CHANCELLOR, A. 1 $1,000.00
CLARK, S. R. 1 $1,500.00
CLARK, Thos. 1 $1,500.00
COLLINS, Joe 3 $3,000.00
COULTER, M. 9 $10,000.00
CROCKETT, E. 14 $18,500.00
CROCKETT, H. 20 $26,000
CUMMINS, W. 1 $1,500.00
DAMRON, W. M. 3 $2,200.00
DENSON, B. H. 25 $32,200.00
DENSON, L. A. 4 $4,900.00
DOROUGH, J. H. 1 $1,500.00
DORROUGH, C. M. 1 $5,000.00
DUNN, P. 36 $50,700.00
ELLIS, G. W. 2 $5,000.00
ELLIS, J. B. 37 $39,900.00
ELLIS, M. W. 1 $1,000.00
FALK, L. 6 $9,000.00
FARMER, W. B. 3 $2,000.00
FARRES, E. D. 36 $72,000.00
FIELDS, J. C. 40 $68,800.00
FITZGERALS, J. B. 11 $15,200.00
FORD, C. J. 2 $2,000.00
FORGONSON, D. 1 $800.00
FORGONSON, J. 6 $6,000.00
FRIND, J. 2 $3,300.00
FULLER, H. 2 $3,000.00
GARRETT, G. W. 2 $5,000.00
GIBBS, W. E. 5 $3,000.00
GILLILAND, W. 1 $2,000.00
GOODWIN, M. 2 $2,500.00
GRAY, N. H. 6 $5,000.00
HAGGARY, M. A. C. 23 $27,700.00
HAINBRICK (sic), B. H. 43 $46,000.00
HAMBRICK, G. B. 9 $9,000.00
HANKS, H. 2 $1,600.00
HARRISON, J. M. 3 $3,500.00
HATTON, T. W. 1 $2,500.00
HAYDEN, C. H. 3 $2,000.00
HAZWOOD, M. 1 $2,000.00
HEARD, J. H. 4 $7,500.00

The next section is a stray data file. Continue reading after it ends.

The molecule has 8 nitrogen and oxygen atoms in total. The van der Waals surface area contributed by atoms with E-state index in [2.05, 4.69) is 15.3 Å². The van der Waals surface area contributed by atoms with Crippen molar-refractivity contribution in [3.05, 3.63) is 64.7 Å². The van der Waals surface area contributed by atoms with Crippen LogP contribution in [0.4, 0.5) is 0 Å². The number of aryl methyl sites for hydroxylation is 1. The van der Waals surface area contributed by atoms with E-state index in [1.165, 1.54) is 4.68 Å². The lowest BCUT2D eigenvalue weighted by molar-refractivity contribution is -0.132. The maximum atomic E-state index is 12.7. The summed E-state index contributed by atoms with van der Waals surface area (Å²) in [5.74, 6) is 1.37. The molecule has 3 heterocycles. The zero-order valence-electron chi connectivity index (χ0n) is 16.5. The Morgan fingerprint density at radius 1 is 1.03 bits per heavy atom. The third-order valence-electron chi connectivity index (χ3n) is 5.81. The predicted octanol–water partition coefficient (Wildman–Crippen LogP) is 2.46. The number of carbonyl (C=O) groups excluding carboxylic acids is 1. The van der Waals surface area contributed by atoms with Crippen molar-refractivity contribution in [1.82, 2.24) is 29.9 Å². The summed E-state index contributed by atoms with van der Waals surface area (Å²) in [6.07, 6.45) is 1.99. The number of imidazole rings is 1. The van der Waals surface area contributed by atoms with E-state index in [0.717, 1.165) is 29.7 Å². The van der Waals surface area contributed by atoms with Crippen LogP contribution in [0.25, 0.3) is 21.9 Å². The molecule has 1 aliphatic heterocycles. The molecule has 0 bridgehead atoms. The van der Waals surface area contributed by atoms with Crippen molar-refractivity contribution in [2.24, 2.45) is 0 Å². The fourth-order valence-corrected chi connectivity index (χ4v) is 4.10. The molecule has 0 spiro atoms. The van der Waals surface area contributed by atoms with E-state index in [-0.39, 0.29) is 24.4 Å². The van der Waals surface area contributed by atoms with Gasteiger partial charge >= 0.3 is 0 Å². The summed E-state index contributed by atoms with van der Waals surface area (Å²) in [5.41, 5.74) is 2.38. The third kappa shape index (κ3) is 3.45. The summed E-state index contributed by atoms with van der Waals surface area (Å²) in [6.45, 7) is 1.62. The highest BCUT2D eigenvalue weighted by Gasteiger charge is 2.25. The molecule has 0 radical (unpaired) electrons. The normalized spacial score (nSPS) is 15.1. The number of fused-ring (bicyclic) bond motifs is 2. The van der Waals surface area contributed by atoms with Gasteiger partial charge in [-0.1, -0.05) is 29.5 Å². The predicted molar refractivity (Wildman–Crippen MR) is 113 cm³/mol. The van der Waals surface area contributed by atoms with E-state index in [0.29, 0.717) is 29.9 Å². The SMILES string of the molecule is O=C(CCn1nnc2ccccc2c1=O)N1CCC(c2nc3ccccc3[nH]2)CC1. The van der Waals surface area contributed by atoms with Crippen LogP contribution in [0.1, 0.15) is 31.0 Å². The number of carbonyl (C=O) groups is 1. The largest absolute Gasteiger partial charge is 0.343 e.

HENDERSON, E. 9 $10,000.00
HENDERSON, M. 2 $1,500.00
HIGHTOWER, J. W. 1 $1,000.00
HILL, W. T. 1 $1,500.00
HOLDMAN, D. 3 $4,500.00
HORSLEY, Thos. 1 $500.00
HORTON, B. F. 11 $13,000.00
HOWELL, Jno. 1 $1,500.00
HUBBARD, F. 1 $1,500.00
HUBBARD, J. B. 2 $2,000.00
HUBBARD, James 3 $4,000.00
HUFF, D. V. 10 $12,000.00
HUMBLE, J. 4 $800.00
HUTTON, N. 4 $6,500.00
JAMES, W. 2 $5,000.00
JOHNSON, A. C. 1 $2,500.00
JOHNSON, R. 1 $1,200.00
JOURDAN, E. 12 $15,000.00
KENNEDY, W. H. 4 $4,000.00
KINGSWORTHY, B. H. 10 $20,000.00
LALLAR, John 4 $6,000.00
LANDRUM, J. J. 3 $4,500.00
LANDRUM, John 9 $7,300.00
LANDRUM. E. B. 3 $2,500.00
LEE, Synthia 7 $8,000.00
LIBRAND, D. D. 2 $5,000.00
MAGO, J. W. 9 $10,500.00
MARDUS, A. F. 9 $13,000.00
MARTIN, F. C. 1 $3,000.00
MARTIN, N. 12 $2,500.00
MATHAS, L. 5 $5,800.00
McBRIDE, C. 3 $5,500.00
McBRIDE, Mary 1 $2,500.00
McCAIN, A. 6 $7,500.00
McMILLIN, John 2 $2,000.00
McPHAIL, A. 1 $3,000.00
McPHAIL, T. 6 $7,900.00
MIDDLETON 2 $1,500.00
MURREY, J. F. 3 $6,000.00
MURRY, F. J. 1 $1,000.00
MURRY, Wm. 5 $6,000.00
NEAL, H. 1 $2,000.00
NELSON, John 24 $28,800.00